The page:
Confirm the presence of an earth in the closest star to the Sun

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In 2016, the team of the Spanish Guillem Anglada-Escudé discovered that there is an Earth-like planet in the closest star to the Sun. That discovery raised an intriguing question: Could it be that there is a habitable world around the corner, in astronomical terms? Calculations showed that this exoplanet, named Proxima b, has a mass 1.27 times greater than the mass of Earth. It was also found out that it is a rocky world that spins very close to its star, Proxima Centauri, a very dim red dwarf located 4.22 light years away.

The question of whether Proxima b is habitable or not has still been answered, but this week a group of researchers from the University of Geneva (Switzerland), among others, confirmed the finding of Guillem Anglada-Escudé with much greater precision. His research is the result of one of the first observations of ESPRESSO (“Echelle SPectrograph for Rocky Exoplanets and Stable Spectroscopic Observations”), a new instrument mounted at the VLT (“Very Large Telescope”), at the facilities of the European Southern Observatory ( ESO), in Chile. Their conclusions have been published in “Astronomy & Astrophysics”.

“The result they present is not new but it is important,” Ignasi Ribas, a researcher at the Institute of Space Sciences (ICE-CSIC), who was not involved in the study, explained to ABC. “This is the independent confirmation of the Proxima b finding four years ago. It has been done using a much more powerful instrument than the one used by Guillem Anglada-Escudé in 2016, called HARPS, and the new results are perfectly consistent. ”

A solar system in Proxima Centauri?
Astronomers, led by Alejandro Suárez Mascareña, have concluded that Proxima b has at least 1.17 land masses. They have confirmed that it is within the habitable zone of its star, which means that it can have liquid water on the surface because it is neither very far nor very close to it, in relation to the radiation it emits. Specifically, Proxima b is seven times closer to its star than Mercury from the Sun, and takes just 11.2 days to complete one turn of the star.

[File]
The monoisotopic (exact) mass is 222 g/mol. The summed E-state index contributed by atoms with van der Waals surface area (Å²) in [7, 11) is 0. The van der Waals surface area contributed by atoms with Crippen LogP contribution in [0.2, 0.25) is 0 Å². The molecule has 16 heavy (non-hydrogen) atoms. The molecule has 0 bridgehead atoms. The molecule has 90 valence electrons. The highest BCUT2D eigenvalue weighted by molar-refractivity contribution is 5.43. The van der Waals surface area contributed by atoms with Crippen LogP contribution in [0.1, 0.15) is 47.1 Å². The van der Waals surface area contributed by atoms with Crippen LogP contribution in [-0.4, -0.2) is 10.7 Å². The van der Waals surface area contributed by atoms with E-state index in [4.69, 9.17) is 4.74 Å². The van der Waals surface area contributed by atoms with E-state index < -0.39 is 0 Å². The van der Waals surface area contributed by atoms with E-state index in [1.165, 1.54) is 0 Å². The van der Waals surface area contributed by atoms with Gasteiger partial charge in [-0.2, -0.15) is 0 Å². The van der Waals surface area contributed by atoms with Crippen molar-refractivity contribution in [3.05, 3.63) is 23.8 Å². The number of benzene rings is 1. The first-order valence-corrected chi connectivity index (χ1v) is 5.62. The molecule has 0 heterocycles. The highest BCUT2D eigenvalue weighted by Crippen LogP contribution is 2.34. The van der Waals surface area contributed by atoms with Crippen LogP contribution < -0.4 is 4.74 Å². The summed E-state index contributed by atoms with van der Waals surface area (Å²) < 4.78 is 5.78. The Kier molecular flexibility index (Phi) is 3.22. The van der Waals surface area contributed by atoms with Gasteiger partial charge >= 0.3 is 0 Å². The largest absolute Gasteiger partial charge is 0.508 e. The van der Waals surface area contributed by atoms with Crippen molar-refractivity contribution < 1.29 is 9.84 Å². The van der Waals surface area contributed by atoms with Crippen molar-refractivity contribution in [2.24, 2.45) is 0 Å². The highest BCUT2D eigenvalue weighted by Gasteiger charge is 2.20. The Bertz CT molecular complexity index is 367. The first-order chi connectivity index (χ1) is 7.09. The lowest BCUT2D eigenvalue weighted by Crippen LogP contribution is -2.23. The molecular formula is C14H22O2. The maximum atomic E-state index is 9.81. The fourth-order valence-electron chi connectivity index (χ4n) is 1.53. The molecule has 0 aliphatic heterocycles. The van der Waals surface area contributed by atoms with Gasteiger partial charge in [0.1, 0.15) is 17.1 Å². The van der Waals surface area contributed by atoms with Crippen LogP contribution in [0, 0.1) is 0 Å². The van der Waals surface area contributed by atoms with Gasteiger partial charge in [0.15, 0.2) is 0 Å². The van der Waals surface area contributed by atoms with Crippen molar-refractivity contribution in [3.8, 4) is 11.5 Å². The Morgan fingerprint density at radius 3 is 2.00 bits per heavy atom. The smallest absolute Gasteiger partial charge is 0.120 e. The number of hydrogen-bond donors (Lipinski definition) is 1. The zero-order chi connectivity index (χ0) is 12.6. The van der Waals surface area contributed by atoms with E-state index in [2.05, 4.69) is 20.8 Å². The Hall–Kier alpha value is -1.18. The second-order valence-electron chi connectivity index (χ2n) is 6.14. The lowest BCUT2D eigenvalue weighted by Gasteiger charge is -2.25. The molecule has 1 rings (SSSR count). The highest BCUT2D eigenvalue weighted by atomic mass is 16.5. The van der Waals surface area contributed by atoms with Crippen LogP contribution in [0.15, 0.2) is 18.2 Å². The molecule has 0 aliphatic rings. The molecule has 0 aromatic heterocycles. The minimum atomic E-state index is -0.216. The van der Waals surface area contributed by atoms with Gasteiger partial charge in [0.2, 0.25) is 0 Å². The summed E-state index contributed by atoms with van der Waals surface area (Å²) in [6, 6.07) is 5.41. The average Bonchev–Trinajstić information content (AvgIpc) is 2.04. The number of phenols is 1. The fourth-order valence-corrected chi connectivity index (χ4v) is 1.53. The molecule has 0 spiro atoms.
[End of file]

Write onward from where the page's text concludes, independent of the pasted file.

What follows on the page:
In addition to confirming its mass, astronomers have detected a distortion that makes them suspect that Proxima b could have a companion, in an orbit closer to the star, although they have not been able to assure it: “If the signal has a planetary origin,” he explained. in a statement Francesco Pepe, researcher at the University of Geneva and co-author of the work – this planet accompanying Proxima b would have less than a third of the mass of the Earth – that is to say, it would be a little more massive than Titan– ”.

That is, even in the nearest star there could be a full-fledged solar system. “These stars so small and cold that they tend to have numerous planetary systems,” said Ignasi Ribas. Perhaps Proxima Centauri is no exception. In addition, some time ago other authors proposed the existence of another long-term planet in the system. It’s exciting that our neighboring star could have such a rich planetary system! ”

“It’s exciting that our neighboring star could have such a rich planetary system!”

When the stars nod
Today, the vast majority of exoplanets have been discovered by the transit method. Transits are the small eclipses that occur when planets “cast a shadow” as they pass in front of their suns, causing tiny drops in the brightness of stars that can be detected by instruments. In addition, the level of brightness drop and the frequency with which it repeats allows us to estimate the size of the planets and the duration of their years, respectively.